Imagine that a California state law was passed in 2016 that raised the minimum wage beginning in the year 2017. We are interested in what this law’s impact has been on student wages since student jobs often pay low wages.
We have the data on the average student wages at all California public universities from the year 2007 to 2017, displayed in the plot in the learning environment. We note that wages rise and fall from year to year, but we see a particularly large rise from 2016 to 2017.
It’s easy to assume the large increase was entirely due to the new minimum wage law. But what would average student wages in 2017 have looked like had the law NOT been passed?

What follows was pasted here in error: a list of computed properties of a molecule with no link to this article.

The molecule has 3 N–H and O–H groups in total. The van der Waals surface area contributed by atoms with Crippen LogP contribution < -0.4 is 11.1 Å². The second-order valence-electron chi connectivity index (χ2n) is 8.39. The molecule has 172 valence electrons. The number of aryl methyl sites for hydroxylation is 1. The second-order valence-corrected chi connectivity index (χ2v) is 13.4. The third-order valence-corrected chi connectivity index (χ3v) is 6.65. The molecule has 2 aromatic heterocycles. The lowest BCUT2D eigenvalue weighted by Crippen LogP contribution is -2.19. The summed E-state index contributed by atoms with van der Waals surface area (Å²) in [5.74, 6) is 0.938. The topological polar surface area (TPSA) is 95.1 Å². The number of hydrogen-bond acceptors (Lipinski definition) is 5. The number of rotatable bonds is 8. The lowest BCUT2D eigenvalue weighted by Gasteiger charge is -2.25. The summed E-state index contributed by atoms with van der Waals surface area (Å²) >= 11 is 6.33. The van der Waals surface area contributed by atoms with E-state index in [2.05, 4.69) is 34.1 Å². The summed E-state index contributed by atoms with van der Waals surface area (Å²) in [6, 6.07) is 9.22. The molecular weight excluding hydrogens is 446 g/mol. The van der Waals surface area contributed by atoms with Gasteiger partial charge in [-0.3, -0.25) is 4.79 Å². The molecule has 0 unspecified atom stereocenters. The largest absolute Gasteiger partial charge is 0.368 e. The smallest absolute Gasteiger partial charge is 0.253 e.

- Would wages still have increased a lot, meaning the law had little impact?
- Would wages have decreased, meaning the law had an even larger impact than just the difference between 2016 and 2017 wages?
The fundamental principle of causal inference tells us that we can’t observe both situations, so we need to use other observed data as a substitute for what student wages in California would have looked like in 2017 had the law not passed.
Difference in differences (DID) is a causal inference technique that estimates a treatment effect by analyzing treatment and control trends over time. In the following exercises, we will walk through how to apply DID to our student wage example, review the different assumptions and limitations of the DID method, and learn how to perform this method using R programming.